TRIPOLI (Reuters) - Libya says it is building its case against Muammar Gaddafi’s detained son, gathering witnesses and documents, according to the Hague-based war crimes prosecutor, as it seeks to persuade the International Criminal Court to allow for a local trial.
The ICC issued an arrest warrant for Saif al-Islam last year after prosecutors accused him and others of involvement in the killing of protesters during the revolt that eventually toppled his father, who ruled with an iron fist for 42 years.
It has called on Libya to hand Saif al-Islam over but Tripoli has insisted he will be tried in his home country after his capture in the southern desert in November.
ICC chief prosecutor Luis Moreno-Ocampo travelled to Libya this week as part of ICC investigations into crimes committed during Libya’s war, meeting the head of the ruling National Transitional Council and chief prosecutor.
“I understand he has more than 30 witnesses, he’s got documents, he has interceptions, so I understand he has a strong case but I don’t know the details,” Moreno-Ocampo told a news conference on Saturday, adding he had not seen the information as it remains confidential at this stage of the investigation.
“Libya has to present the argument to the judges.”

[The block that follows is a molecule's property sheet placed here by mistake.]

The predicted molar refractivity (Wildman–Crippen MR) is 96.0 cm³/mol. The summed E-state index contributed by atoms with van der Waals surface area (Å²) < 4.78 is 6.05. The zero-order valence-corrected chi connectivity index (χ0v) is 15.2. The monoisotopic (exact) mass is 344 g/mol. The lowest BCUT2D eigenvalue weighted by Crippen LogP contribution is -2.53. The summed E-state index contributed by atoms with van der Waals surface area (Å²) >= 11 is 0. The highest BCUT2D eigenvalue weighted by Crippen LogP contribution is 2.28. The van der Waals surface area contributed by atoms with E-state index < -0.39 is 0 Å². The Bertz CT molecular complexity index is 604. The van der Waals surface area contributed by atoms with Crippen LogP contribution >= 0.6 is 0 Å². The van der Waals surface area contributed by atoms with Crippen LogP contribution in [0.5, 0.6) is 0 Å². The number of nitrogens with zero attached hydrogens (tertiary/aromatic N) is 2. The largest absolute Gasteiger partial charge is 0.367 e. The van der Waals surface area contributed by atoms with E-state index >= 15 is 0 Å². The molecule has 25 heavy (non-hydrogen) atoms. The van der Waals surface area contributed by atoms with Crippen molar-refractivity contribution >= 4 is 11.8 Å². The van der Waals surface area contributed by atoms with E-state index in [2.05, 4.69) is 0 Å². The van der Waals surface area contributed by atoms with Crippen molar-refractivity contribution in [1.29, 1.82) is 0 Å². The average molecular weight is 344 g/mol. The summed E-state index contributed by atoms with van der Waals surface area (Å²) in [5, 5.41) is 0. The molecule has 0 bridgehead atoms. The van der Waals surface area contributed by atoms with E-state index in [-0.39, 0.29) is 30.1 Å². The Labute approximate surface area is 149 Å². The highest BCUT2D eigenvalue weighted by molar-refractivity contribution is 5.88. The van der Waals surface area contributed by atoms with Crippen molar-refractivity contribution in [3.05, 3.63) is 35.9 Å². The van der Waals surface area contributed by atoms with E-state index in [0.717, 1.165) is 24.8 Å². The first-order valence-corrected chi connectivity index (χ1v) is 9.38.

Tripoli is to outline its case to the ICC on April 30 as to why it should put Saif-al Islam on trial.
Libya has the right to try him on its soil following his arrest there. The ICC will only act if a country is deemed unable or unwilling to investigate or prosecute, for instance when its legal system has collapsed.
Moreno-Ocampo said it seemed unlikely any trial would transpire before Libya’s first free elections in June.
“There is no deadline for the judges. I suppose two, three months but in the meantime I don’t see a trial in Libya before that because the process requires first an accusation.”
Several human rights groups have questioned whether the Libyan justice system can meet the standards of international law as the interim national government struggles to impose its authority on a myriad of armed groups.
The Libyan government has yet to convince the former Zintan rebel fighters who captured Saif al-Islam to turn him over to its custody.
Moreno-Ocampo said he was told that Gaddafi’s son had not been mistreated. “(Saif’s location) is a matter for the national authorities. Respecting Saif’s well-being is also matter for the national authorities,” he said.
Moreno-Ocampo added that it was critical for Libyans who fought against the injustices of the Gaddafi regime to now show they could “respect justice for a person like Saif.”
The ICC is also investigating rapes committed during Libya’s conflict. Moreno-Ocampo, who travelled to Misrata - scene of some of the bloodiest fighting last year, said his mission was considering how to tackle the taboo subject, looking at gathering evidence against top officials of the old regime, some of whom are outside Libya.
While there have been allegations of rape used as a weapon during the fighting, it remains unclear how widespread violence against women was. Rape is a highly sensitive issue in the Muslim country and is rarely discussed in public.
“Libya has to give recognition to these people, because if not, it will be double punishment - they were raped and now they are marginalized,” Moreno-Ocampo said.
Editing by Mark Heinrich